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AbbVie's Latest FDA Approval Is Its Most Important Immunology Win Since Humira

Keith Speights, The Motley Fool

You might not have noticed it, but AbbVie (NYSE: ABBV) is on a roll -- at least when it comes to winning drug approvals. Since the beginning of 2019, the big biotech has racked up U.S. Food and Drug Administration (FDA) approvals for a combination of Imbruvica and Gazyva in treating chronic lymphocytic leukemia/small lymphocytic lymphoma (CLL/SLL), a combination of Venclexta and Gazyva as a first-line treatment for CLL/SLL, and Skyrizi in treating plaque psoriasis.

On Friday, AbbVie added another key FDA approval with a positive decision for Rinvoq (upadacitinib) in treating rheumatoid arthritis. This latest FDA approval is AbbVie's biggest regulatory victory so far this year. And it just might be the most important immunology win for the company since Humira.

Businessman holding "FDA approved" card

Image source: Getty Images.

Better than Humira

Humira has emerged as the gold standard in treating rheumatoid arthritis. However, Rinvoq appears to be even better than its predecessor.

AbbVie announced results last year from the Select-Compare phase 3 clinical study evaluating Rinvoq versus Humira in treating rheumatoid arthritis. The company used five different clinical outcome measurements to compare its two drugs. Rinvoq scored better than Humira on all five measures of efficacy.

Three of those outcomes were based on the American College of Rheumatology's measurements of improvement in the systems of rheumatoid arthritis -- ACR20, ACR50, and ACR70, which indicate 20%, 50%, and 70% improvement, respectively. Seventy-one percent of patients taking Rinvoq achieved an ACR20 response, compared with 63% of patients taking Humira. Rinvoq looked even more impressive on ACR50 response rate, with 45% of patients achieving the level of improvement versus 29% for patients receiving Humira. Nearly twice as many patients taking Rinvoq achieved an ACR70 response than those on Humira (25% compared to 13%).

In addition, a significantly higher percentage of patients receiving Rinvoq achieved clinical remission (29%) than patients receiving Humira (18%). Low disease activity was observed in 45% of patients taking Rinvoq compared to 29% of patients taking Humira.

To put icing to the cake, Rinvoq is more convenient to take than Humira. While Humira is an injection, Rinvoq is an oral medication taken once daily. Even better, AbbVie designed the packaging for Rinvoq to make it really easy for individuals with rheumatoid arthritis to get pills from the bottle. This design was so effective that it was awarded the Arthritis Foundation Ease of Use Commendation.

But not bigger than Humira

Since Rinvoq is more effective and more convenient to take than Humira, can it surpass Humira in sales? The chances are slim. Humira reigns as the best-selling drug in the world, racking up sales of nearly $20 billion last year. The dynamics in the immunology market are very different than when Humira began its climb to the top. However, Rinvoq appears very likely to become AbbVie's biggest immunology drug after Humira.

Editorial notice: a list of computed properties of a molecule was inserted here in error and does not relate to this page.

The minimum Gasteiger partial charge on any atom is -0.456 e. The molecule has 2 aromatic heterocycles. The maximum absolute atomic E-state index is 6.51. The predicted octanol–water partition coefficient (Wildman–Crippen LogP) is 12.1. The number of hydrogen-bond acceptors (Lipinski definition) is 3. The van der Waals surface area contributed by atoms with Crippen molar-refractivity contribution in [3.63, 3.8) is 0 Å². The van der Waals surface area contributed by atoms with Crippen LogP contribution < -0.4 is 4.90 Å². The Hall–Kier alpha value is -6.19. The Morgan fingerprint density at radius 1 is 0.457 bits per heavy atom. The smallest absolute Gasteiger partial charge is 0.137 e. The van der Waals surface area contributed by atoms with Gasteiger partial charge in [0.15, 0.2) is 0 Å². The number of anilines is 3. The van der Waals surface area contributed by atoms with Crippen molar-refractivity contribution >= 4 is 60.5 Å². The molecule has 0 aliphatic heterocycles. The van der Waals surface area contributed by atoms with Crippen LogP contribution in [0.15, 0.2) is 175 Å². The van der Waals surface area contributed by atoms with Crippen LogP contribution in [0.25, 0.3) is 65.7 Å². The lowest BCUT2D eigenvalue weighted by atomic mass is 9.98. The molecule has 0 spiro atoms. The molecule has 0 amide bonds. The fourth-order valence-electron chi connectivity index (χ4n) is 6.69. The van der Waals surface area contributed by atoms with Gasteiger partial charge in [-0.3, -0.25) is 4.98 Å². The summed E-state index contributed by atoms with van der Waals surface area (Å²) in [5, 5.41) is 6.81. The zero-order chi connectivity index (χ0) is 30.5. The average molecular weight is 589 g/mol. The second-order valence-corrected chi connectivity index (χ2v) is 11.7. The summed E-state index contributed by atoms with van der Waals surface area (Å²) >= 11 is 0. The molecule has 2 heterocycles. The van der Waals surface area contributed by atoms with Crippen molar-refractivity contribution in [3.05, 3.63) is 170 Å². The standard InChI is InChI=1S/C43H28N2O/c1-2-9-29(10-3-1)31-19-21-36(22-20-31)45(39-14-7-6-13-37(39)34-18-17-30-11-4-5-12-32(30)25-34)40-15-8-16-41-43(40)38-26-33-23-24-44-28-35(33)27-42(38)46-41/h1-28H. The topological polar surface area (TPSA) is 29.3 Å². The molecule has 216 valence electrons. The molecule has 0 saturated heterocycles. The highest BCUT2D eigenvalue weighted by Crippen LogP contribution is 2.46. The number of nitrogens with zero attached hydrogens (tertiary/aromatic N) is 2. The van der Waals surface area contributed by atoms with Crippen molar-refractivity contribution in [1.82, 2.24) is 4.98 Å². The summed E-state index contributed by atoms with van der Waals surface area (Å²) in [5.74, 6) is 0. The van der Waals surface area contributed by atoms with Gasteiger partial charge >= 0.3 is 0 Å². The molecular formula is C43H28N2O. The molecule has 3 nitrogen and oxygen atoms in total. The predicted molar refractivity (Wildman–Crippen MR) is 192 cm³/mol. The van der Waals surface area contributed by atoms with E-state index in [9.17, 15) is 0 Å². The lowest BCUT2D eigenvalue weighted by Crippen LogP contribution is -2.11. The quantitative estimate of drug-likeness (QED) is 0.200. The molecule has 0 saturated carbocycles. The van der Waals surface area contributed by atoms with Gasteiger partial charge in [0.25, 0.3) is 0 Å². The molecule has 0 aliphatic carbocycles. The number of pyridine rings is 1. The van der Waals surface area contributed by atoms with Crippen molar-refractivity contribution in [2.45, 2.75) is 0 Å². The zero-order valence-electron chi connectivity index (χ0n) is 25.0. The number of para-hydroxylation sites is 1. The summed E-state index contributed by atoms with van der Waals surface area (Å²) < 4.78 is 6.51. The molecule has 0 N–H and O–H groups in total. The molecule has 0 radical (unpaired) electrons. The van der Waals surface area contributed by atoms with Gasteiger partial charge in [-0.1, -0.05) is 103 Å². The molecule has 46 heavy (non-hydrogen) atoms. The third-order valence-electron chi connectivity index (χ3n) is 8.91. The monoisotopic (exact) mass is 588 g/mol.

Earlier this year, market researcher EvaluatePharma ranked upadacitinib as the No. 2 most valuable pipeline drug in development. It also projected that upadacitinib would be the second-biggest new drug launch of 2019. At the time, EvaluatePharma estimated that the drug would generate sales of $2.2 billion by 2024. Now, however, EvaluatePharma has a more optimistic outlook for upadacitinib, projecting sales of $2.5 billion by 2024.

AbbVie plans to launch upadacitinib in the U.S. under the brand name Rinvoq later in August. The drugmaker has expectations that are even more upbeat than EvaluatePharma's. AbbVie executives have stated that they expect Rinvoq will achieve peak annual sales in the ballpark of $6.5 billion.

Not all of those sales will be made in treating rheumatoid arthritis, though. AbbVie is also evaluating Rinvoq in late-stage clinical studies targeting atopic dermatitis, Crohn's disease, giant cell arteritis, psoriatic arthritis, and ulcerative colitis. The company is also conducting a phase 2 clinical study of the drug in treating axial spondyloarthritis. 

Other arrows in AbbVie's quiver

Humira certainly casts a long shadow over AbbVie. Rinvoq is a critical component of the company's strategy to offset declining sales for its top drug as it faces competition from biosimilar rivals. However, AbbVie also has several other arrows in its quiver in addition to Rinvoq.

AbbVie's blood cancer drugs Imbruvica and Venclexta continue to enjoy strong momentum. The company expects Orilissa will be a blockbuster in the future in its currently approved indication of managing endometriosis pain and potentially in treating uterine fibroids. AbbVie thinks that Skyrizi will deliver sales of close to $5 billion, although that's more optimistic than some analysts predict.

The company is also counting on the pending acquisition of Allergan to reduce its dependence on Humira. AbbVie anticipates that the transaction will close in early 2020.

AbbVie stock currently trades at only a little over seven times expected earnings. Many investors clearly aren't convinced that the company's efforts to overcome the headwinds for Humira will work out. But if Rinvoq achieves the success AbbVie is hoping for, this stock likely won't remain this cheap.


Keith Speights owns shares of AbbVie. The Motley Fool has no position in any of the stocks mentioned. The Motley Fool has a disclosure policy.

This article was originally published on Fool.com